If you’d been at the Emerald Lake Resort on, say, a sunny Friday this past May, you might have found us thrilling to a white heron flying by the Kingwood area establishment, even as we soaked away our stress in the hot tub. You would have enjoyed the lovely view of the lake, not to mention the lovely day. Indeed, you might have gloried in the afternoon, as we did, sharing laughs and a few beers with a girlfriend who—
Okay, you would have seen us naked. As jaybirds. Nude. In the raw, the buff, the altogether.
This is not the way you normally see us, of course. But we didn’t care. July 14 was rapidly approaching, which is to say Bastille Day to some, National Nude Day to others, and Christmas, perhaps, to Frenchmen for whom au naturel is more than a brand of aromatherapy.
We hadn’t arrived at this chutzpah immediately. It had gradually descended on us upon witnessing the husband’s reaction to our invitation to come with us. He is deathly afraid of heights, and yet, he said, he’d sooner parachute from a plane than accompany us to Emerald Lake. Moving down the list, we invited a number of girlfriends, all but one of whom begged off because of pregnancy scars or overly enthusiastic shaving practices that would leave them too, er, exposed.
In short, the pervasive fear among our set emboldened us. What was so terrible about being naked? It was a question we asked half-rhetorically, half to the sole girlfriend intrepid enough to accompany us, and the answer was revealed within a half-second of arriving at Emerald Lake.
“Mind if I join you, ladies?”
He was from Lake Charles. His head was bald, his shoulders were tan, and, well, we decided not to travel south just to complete the description for you, dear readers.
No, we didn’t mind if he joined us, we lied. Nake Charles slowly climbed into the tub, thereby providing us with a reason to examine a nearby grove of pine trees.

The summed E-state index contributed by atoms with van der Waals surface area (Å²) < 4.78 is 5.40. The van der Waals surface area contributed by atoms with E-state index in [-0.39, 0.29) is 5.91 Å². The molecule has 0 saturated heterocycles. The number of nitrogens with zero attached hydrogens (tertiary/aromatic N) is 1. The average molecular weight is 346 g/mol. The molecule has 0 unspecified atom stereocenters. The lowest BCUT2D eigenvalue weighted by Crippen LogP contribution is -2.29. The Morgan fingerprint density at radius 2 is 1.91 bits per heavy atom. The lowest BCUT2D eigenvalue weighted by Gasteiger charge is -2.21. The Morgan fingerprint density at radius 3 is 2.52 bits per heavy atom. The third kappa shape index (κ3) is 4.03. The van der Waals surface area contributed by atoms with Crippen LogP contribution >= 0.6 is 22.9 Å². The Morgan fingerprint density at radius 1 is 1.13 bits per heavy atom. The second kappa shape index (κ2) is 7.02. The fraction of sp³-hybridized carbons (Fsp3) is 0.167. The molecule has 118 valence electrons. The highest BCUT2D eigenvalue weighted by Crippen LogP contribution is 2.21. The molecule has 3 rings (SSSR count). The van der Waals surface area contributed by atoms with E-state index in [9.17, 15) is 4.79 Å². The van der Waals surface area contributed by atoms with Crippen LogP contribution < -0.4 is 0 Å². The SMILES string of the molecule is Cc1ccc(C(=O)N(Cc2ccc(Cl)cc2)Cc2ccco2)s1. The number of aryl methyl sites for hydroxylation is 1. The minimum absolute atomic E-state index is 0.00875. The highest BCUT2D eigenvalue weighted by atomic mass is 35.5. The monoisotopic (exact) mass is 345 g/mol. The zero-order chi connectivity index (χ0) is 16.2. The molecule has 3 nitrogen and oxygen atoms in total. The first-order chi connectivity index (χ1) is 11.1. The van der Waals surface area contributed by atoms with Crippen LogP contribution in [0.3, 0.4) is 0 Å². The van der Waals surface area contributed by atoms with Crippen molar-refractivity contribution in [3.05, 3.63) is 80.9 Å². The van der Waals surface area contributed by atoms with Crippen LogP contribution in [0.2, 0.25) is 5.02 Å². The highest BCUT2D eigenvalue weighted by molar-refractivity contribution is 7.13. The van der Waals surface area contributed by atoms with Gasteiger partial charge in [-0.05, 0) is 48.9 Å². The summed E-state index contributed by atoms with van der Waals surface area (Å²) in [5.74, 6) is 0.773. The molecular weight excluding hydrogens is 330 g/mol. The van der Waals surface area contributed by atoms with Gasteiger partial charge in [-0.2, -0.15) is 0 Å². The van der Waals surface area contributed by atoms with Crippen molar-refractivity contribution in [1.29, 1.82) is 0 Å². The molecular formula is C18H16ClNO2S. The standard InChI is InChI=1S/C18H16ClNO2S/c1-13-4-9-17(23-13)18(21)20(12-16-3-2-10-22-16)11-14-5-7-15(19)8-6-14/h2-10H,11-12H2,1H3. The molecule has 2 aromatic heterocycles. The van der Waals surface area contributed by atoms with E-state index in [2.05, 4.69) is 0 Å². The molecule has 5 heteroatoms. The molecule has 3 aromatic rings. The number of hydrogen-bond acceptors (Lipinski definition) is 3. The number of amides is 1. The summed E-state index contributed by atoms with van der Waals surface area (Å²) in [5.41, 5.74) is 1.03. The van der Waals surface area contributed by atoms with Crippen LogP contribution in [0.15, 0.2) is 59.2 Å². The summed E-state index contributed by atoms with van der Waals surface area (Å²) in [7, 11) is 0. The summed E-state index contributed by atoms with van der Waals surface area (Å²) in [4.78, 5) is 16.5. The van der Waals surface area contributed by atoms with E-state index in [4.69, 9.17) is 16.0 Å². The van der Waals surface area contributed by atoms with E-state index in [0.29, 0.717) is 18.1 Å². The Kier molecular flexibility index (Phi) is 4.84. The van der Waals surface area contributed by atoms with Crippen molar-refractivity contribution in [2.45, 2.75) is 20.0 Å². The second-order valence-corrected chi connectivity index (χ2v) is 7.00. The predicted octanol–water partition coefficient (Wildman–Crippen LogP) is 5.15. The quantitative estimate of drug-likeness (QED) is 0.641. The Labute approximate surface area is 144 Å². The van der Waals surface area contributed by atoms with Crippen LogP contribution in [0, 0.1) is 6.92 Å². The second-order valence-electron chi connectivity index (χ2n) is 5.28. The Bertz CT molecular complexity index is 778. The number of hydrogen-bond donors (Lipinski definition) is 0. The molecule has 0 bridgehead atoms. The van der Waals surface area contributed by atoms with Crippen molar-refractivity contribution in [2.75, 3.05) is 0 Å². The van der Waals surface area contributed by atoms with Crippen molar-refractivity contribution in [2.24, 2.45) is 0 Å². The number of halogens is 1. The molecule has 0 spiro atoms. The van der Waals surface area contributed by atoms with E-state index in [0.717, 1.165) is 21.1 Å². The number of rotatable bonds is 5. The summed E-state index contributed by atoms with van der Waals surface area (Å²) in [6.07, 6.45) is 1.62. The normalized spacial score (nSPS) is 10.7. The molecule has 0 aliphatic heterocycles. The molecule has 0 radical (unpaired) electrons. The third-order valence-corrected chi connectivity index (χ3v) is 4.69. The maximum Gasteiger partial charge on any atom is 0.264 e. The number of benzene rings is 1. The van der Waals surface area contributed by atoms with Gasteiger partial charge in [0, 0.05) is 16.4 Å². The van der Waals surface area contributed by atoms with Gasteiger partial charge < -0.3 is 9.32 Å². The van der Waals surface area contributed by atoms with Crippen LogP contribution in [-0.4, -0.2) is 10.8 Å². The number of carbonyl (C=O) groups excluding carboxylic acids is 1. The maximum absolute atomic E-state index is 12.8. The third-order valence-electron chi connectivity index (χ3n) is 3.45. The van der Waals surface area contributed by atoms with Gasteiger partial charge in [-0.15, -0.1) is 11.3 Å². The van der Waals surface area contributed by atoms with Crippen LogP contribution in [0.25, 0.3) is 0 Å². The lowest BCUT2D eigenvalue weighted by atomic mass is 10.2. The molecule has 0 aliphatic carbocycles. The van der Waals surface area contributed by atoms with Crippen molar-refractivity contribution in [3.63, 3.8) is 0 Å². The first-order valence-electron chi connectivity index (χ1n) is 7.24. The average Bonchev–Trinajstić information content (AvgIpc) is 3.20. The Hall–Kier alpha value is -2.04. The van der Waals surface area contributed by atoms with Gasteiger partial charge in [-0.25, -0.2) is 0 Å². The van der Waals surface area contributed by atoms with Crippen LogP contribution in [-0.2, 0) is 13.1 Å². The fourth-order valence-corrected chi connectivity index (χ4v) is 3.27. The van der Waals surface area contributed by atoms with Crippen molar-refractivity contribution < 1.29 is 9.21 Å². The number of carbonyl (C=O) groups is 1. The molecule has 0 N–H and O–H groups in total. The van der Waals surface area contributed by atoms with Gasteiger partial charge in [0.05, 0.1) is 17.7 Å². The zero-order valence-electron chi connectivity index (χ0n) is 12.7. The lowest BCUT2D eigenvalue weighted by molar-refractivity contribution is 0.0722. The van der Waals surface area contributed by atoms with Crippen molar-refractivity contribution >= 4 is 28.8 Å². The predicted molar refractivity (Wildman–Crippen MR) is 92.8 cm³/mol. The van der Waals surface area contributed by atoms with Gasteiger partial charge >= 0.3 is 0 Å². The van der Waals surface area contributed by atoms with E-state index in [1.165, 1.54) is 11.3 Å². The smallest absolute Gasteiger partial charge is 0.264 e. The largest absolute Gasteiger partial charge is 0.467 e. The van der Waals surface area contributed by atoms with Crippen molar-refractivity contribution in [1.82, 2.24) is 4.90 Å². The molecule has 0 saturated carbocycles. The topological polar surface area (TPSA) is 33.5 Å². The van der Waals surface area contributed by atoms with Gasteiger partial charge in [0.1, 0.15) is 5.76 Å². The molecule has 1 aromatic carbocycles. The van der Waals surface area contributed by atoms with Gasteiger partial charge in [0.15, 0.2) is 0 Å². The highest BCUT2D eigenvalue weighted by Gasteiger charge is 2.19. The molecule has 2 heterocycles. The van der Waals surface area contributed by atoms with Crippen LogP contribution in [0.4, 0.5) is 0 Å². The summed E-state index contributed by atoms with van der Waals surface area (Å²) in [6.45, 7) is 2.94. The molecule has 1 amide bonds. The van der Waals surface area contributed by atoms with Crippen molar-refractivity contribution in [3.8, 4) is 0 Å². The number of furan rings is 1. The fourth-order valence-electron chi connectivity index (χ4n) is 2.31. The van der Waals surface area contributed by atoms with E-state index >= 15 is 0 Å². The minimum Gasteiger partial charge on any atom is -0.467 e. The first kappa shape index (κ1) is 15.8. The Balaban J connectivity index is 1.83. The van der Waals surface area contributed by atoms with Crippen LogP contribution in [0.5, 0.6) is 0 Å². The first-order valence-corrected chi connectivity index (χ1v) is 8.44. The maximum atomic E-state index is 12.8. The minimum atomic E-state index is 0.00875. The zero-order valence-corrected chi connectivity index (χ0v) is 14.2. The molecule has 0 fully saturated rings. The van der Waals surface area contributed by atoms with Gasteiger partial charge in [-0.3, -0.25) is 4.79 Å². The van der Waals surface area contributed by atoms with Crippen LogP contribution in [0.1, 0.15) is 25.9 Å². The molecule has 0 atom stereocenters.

Emerald Lake advertises itself as “Houston’s only nude beach,” to which Houston has mostly responded so what, it seems, judging by the low attendance numbers on the day we visited. In any case, there was no beach to speak of, owing to the recent floods. Nake Charles assured us that it was very nice, however, otherwise why would he have RVed here 30 times in the past year? “If it’s over 50 degrees, I’m out here,” he said.
Also: “Nobody bothers you here.” And: “I’ve only seen or heard things really late at night.” Rather than tell us what those things might be, however, Nake Charles launched into an excited description of the evening’s entertainment, specifically a screening of The Rocky Horror Picture Show. Guests had been invited to come in costume, he said. This seemed a bit incongruous, we told him. Nake Charles agreed.
Besides the hot tub, there didn’t seem to be many amenities at Emerald Lake, although we conceded that the bareness was theme-appropriate. We took note of the receptionist (Bulgarian, clothed, seen-it-all attitude) and a common area that offered weight machines, TV, microwave, mismatched dishes and a hot tub. Elsewhere on the grounds were a pool, an RV park and yet another hot tub.
A few of Emerald Lake’s rules: always carry a towel to sit on, no overt sexual activity, don’t be creepy. (Nake Charles recalled a couple of people kicked out for staring.) We saw nothing untoward. Indeed, we can’t remember being called ladies so often.
“Did you ladies leave a pair of Ray-Bans at the hot tub?” inquired a nude 50-something, once we’d decamped for the pool’s edge. No, we hadn’t, came our reply. The man had broken our concentration just at the moment when we’d almost ginned up the courage to throw off our towels and dive in before the dozen naked souls, ranging in age from 2 to probably 60, around the pool.
“Huh,” he said. “Those are nice sunglasses. I’ll have to take them to the lost and found.” He turned and left, and for a moment we watched his butt go. Then we untoweled, fixed our eyes on the pine grove, and took the plunge.